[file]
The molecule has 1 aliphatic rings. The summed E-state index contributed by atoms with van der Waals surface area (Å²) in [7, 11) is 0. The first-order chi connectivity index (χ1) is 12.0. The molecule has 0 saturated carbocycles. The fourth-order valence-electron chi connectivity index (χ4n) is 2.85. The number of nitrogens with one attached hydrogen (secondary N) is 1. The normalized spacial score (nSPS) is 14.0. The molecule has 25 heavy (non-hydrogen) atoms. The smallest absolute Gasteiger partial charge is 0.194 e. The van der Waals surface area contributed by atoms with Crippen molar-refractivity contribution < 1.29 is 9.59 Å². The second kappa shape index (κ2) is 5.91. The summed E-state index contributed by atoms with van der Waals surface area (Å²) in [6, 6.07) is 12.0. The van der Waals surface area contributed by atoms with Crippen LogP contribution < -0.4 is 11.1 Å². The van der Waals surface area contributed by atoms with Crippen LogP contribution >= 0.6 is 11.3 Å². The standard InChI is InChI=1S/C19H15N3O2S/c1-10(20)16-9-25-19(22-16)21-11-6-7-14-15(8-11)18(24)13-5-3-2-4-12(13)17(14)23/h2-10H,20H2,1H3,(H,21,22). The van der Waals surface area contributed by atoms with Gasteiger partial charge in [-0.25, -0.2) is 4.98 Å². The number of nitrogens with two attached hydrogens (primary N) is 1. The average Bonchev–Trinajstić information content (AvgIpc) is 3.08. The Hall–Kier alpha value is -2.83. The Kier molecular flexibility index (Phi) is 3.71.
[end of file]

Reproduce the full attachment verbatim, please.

The molecule has 1 aliphatic rings. The summed E-state index contributed by atoms with van der Waals surface area (Å²) in [7, 11) is 0. The first-order chi connectivity index (χ1) is 12.0. The molecule has 0 saturated carbocycles. The fourth-order valence-electron chi connectivity index (χ4n) is 2.85. The number of nitrogens with one attached hydrogen (secondary N) is 1. The normalized spacial score (nSPS) is 14.0. The molecule has 25 heavy (non-hydrogen) atoms. The smallest absolute Gasteiger partial charge is 0.194 e. The van der Waals surface area contributed by atoms with Crippen molar-refractivity contribution < 1.29 is 9.59 Å². The second kappa shape index (κ2) is 5.91. The summed E-state index contributed by atoms with van der Waals surface area (Å²) in [6, 6.07) is 12.0. The van der Waals surface area contributed by atoms with Crippen LogP contribution < -0.4 is 11.1 Å². The van der Waals surface area contributed by atoms with Crippen LogP contribution >= 0.6 is 11.3 Å². The standard InChI is InChI=1S/C19H15N3O2S/c1-10(20)16-9-25-19(22-16)21-11-6-7-14-15(8-11)18(24)13-5-3-2-4-12(13)17(14)23/h2-10H,20H2,1H3,(H,21,22). The van der Waals surface area contributed by atoms with Gasteiger partial charge in [-0.25, -0.2) is 4.98 Å². The number of nitrogens with two attached hydrogens (primary N) is 1. The average Bonchev–Trinajstić information content (AvgIpc) is 3.08. The Hall–Kier alpha value is -2.83. The Kier molecular flexibility index (Phi) is 3.71.